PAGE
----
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Victim of kidnapping phone scam shares experience to bring awareness to the issue

NewsWest 9 spoke to a victim of a phone kidnapping scam who said she felt helpless and hopes no one ever has to feel that way.

ODESSA, Texas — Scam calls-we've all heard of them, most us have probably even received one.

Those calls can be about a late bill, a fake arrest warrant or that your car warranty is overdue. Sometimes these scams go as far as saying a family member has been in an accident or that their family member has been kidnapped.

NewsWest 9 spoke to a victim of this kind of scam. The woman who did not want to be identified due to the sensitivity of the issue said she felt helpless and hopes that is a feeling no one ever has to feel.

"The gentleman starts yelling and cursing at me and tells me if I ever want to see my daughter again to calm down and not call the police," said the victim of the kidnapping phone scam. "At this point I was stupefied."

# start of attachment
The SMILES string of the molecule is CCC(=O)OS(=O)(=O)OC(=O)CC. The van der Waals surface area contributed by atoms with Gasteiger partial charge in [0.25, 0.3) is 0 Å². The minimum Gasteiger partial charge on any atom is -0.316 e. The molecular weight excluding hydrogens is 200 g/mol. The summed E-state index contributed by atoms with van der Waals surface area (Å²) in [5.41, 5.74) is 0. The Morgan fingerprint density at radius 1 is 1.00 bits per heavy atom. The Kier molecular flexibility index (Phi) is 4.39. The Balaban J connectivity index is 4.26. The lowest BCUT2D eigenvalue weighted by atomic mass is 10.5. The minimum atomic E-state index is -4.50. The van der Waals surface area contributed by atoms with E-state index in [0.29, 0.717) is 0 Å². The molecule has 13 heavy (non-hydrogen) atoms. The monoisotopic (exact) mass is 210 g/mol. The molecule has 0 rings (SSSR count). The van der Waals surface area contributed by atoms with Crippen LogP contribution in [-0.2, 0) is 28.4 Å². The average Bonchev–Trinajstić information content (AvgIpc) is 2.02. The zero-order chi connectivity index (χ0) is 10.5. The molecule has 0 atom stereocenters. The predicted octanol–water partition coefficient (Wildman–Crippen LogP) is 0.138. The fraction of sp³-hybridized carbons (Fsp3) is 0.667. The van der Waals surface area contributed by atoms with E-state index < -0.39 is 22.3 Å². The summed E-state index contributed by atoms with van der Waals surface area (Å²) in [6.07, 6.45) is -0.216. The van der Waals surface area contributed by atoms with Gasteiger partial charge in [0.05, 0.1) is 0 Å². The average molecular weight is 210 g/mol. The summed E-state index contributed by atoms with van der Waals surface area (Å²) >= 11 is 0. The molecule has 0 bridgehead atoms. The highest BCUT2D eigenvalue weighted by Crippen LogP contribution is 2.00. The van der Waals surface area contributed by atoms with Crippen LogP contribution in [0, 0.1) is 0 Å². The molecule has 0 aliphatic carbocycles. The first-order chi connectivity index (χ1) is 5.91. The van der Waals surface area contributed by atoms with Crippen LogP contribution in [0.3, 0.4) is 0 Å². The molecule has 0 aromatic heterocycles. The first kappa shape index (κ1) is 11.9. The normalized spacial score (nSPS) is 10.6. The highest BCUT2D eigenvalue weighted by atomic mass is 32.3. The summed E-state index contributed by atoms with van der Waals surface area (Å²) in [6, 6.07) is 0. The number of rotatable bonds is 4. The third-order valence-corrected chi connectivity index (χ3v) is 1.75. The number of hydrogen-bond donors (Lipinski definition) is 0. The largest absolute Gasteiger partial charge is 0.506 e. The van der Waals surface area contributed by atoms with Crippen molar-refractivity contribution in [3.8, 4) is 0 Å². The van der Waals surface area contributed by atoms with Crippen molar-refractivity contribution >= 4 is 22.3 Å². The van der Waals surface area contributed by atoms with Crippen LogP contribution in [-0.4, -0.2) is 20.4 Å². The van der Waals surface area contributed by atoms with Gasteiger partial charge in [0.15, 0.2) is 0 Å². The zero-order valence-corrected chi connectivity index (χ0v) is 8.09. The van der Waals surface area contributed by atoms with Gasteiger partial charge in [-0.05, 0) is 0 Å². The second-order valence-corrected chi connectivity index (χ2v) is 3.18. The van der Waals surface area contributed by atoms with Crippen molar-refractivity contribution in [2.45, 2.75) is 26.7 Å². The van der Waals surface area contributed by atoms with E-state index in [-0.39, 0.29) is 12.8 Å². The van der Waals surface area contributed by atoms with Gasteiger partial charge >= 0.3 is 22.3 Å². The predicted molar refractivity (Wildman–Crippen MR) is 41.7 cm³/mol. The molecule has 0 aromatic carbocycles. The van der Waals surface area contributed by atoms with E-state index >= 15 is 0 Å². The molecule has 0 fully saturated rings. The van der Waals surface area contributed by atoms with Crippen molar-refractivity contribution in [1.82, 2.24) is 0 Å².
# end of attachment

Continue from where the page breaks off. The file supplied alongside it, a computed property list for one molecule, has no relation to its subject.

The victim told NewsWest 9 the scammer was claiming her daughter had been kidnapped after stating she was in a car accident.

"I couldn't process any thoughts, I had no idea what was up down I was driving and I had no idea where I was driving," said the woman. "Nothing was rational, I was so stupefied by fear."

That fear is something these scammers rely on according to Jeanette Harper, the Public Affairs Officer for the FBI in El Paso.

"They want you to panic and not ask any questions," said Harper. "They want you to say 'what do I do, where do I send the money' and that kind of thing."

Harper said these calls have become a permanent part of our lives, and it's evolving in new forms.

"It used to happen when it was just telephones, now there is social media, it gives them a troth of information," said Harper. "The internet has been helpful in so many ways, but it has also opened the door to scammers. It is part of our day to day lives now and it's not going to go away."

Harper told NewsWest 9 the main reason people fall for these types of scams is because of who the scammers are targeting like a loved one or a family member.

"Anyone can be a victim, it's not just the stay at home mom, it's the businessman, the professional, it's the oil field worker," said Harper. "Everybody has a family member that can be a target."

Harper emphasizes on the importance of reporting these kinds of scams to the local law enforcement and also to the FBI. She said this can save others from being victims of these scams too.